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Municipal Polls Held in 1st Vote after Lebanon’s Trash Crisis | ASHARQ AL-AWSAT English Archive 2005 -2017
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Screenshot from BeirutMadinati.com

Beirut on Sunday will hold its first elections since a months-long trash crisis drowned the Lebanese capital in mountains of garbage, with an outsider group of candidates challenging the political leaders who are widely seen as corrupt and incompetent.

Beirut Madinati, Arabic for “Beirut, My City,” has vowed to clean up the city’s streets — and its politics.

“We will go to the polls and throw out the corrupt politicians,” declared list leader Ibrahim Mneihmneh, a 40-year-old architect, at a recent rally attended by hundreds of people. “We will no longer whine about the trash, traffic, or corruption.”

Polling stations for the municipal elections will be open on Sunday from 7 a.m. to 7 p.m. (0400 GMT to 1600 GMT). Results are expected as early as Monday.

Polls will also be held on Sunday in the eastern Bekaa Valley.

The elections for the remaining governorates are scheduled for May 15, 22 and 29.

Madinati hopes to channel the energy of the “You Stink” protest movement, which emerged in response to the trash crisis, which erupted in July last year, and went on to challenge the political class that has governed Lebanon since the end of its 1975-1990 civil war.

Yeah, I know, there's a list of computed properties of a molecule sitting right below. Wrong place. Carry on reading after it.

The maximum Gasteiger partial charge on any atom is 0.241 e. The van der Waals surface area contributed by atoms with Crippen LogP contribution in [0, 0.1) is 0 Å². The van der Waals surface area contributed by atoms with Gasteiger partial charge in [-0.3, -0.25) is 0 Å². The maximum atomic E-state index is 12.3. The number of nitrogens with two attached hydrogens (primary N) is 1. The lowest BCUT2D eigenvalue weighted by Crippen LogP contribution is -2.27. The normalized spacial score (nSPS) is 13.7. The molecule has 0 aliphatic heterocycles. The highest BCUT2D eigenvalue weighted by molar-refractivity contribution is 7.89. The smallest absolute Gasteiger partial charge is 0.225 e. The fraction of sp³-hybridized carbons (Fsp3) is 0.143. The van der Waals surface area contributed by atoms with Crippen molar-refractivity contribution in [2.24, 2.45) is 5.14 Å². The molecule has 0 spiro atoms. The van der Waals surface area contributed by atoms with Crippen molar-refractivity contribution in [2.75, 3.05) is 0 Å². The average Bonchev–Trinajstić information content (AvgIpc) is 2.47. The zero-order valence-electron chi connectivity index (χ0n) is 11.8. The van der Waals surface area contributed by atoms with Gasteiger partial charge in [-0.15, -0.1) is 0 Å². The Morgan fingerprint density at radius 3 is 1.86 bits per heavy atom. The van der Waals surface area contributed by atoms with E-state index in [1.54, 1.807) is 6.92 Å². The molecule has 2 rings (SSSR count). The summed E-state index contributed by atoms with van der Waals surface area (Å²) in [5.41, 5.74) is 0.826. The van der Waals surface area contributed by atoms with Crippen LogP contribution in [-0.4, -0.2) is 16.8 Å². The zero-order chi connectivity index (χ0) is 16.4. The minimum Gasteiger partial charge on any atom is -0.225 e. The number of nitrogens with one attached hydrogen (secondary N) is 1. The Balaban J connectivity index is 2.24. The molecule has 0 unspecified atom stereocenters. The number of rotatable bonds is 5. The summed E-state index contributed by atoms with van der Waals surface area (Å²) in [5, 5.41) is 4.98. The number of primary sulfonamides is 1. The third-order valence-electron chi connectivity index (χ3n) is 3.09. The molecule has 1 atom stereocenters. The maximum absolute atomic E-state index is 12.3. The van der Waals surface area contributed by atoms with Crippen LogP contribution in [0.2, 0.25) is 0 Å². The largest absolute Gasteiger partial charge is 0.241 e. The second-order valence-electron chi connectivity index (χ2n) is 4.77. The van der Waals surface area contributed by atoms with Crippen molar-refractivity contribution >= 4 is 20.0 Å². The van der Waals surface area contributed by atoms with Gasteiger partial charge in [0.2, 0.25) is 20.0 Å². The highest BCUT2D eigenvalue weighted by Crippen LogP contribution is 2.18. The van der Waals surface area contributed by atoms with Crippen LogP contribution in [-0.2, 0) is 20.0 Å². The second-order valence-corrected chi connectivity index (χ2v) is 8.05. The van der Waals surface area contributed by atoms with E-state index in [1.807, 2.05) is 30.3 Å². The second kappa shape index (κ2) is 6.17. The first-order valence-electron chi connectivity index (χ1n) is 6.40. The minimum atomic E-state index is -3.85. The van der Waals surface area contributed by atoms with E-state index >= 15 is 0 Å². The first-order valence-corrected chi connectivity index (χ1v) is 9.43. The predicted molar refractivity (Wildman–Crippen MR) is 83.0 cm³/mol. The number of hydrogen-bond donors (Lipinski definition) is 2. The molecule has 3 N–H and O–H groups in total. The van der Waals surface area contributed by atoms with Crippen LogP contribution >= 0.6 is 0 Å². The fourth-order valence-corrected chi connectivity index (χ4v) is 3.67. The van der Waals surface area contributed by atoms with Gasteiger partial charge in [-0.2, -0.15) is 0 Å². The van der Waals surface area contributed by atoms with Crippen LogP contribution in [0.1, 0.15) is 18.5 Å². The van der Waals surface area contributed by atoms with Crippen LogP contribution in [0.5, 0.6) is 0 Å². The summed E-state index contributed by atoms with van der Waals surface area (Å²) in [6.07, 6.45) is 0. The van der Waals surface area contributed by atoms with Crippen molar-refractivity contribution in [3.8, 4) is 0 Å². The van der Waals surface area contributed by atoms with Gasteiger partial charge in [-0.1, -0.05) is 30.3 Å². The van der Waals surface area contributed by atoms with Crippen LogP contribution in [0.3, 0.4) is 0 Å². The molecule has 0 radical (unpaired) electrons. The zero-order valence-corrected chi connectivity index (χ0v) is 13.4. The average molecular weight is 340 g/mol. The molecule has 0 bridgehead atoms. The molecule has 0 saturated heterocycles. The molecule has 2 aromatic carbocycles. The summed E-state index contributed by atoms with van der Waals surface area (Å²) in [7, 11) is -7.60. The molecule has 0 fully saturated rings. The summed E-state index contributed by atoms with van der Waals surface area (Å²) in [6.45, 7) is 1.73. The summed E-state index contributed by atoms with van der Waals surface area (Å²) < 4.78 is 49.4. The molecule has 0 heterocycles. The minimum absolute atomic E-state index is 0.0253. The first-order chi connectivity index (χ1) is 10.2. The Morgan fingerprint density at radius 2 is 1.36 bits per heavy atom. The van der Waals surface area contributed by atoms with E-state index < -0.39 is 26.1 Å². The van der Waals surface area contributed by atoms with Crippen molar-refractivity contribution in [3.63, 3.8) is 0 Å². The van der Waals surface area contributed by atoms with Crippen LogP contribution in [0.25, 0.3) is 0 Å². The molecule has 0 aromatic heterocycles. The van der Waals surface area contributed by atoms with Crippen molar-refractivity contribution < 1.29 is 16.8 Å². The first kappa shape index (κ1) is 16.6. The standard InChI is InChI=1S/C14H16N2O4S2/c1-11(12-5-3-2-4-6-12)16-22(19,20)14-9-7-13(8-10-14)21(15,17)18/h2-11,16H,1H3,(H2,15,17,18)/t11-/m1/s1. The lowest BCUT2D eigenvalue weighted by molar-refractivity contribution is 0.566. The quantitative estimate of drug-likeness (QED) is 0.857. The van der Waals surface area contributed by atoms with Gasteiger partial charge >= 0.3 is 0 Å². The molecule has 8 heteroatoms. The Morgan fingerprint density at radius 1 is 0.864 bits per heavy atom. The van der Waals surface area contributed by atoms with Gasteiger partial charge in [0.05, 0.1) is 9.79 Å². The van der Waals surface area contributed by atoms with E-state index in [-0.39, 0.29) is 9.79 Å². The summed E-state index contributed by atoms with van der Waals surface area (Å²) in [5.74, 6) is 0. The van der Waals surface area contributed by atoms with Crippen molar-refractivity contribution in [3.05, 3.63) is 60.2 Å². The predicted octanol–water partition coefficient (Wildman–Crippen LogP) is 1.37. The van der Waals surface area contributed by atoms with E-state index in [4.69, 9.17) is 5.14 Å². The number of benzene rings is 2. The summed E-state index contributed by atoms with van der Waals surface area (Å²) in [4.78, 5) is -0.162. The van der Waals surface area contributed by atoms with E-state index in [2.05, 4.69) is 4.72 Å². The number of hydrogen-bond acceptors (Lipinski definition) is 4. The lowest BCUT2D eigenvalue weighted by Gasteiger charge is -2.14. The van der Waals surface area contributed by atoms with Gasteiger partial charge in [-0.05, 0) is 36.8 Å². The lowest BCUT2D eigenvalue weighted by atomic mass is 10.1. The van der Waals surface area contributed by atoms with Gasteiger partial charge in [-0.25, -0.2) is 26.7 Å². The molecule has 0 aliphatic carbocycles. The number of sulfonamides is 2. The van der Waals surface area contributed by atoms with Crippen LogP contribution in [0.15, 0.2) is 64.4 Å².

The leaders behind “You Stink” activists, who brought thousands of protesters into the streets at the height of the trash crisis last summer, have not formally endorsed Madinati but have attended its rallies.

Since the end of the war, Lebanon has been governed by a power-sharing arrangement among political blocs — many led by former warlords — that represent its various confessions. That has led to widespread patronage and corruption, and more recently to the breakdown of public services, mainly as a result of the presidential vacuum.

The trash crisis began when the government closed in July 2015 the country’s main landfill without agreeing on a replacement. For eight months trash piled up across Beirut and the heavily populated Mount Lebanon.

An agreement was reached among the different factions in March to open new disposal facilities near Beirut, but critics cast it as simply another backroom deal that failed to address the root of the problem.

And the stench grew even worse in April, as excavators dismantled the piles of garbage to carry it out of the city and the valleys and makeshift dumps in Mount Lebanon.

“When you talk about Beirut, you say she’s a beautiful woman,” said the well-known Lebanese director Nadine Labaki, who is a candidate on the Madinati list. “Unfortunately, this is not what I’m seeing now.”

The Madinati list is made up of independent technocrats who have reached out to voters through town hall-style meetings, rallies and fundraisers. But many wonder if they can succeed in a system in which politicians hold their grip on power.

“It’s like in the village,” said Mohammad Hamza, a Beirut barber. “The outsiders win the elections, and for the next six years nothing gets done, because the political bosses block everything.”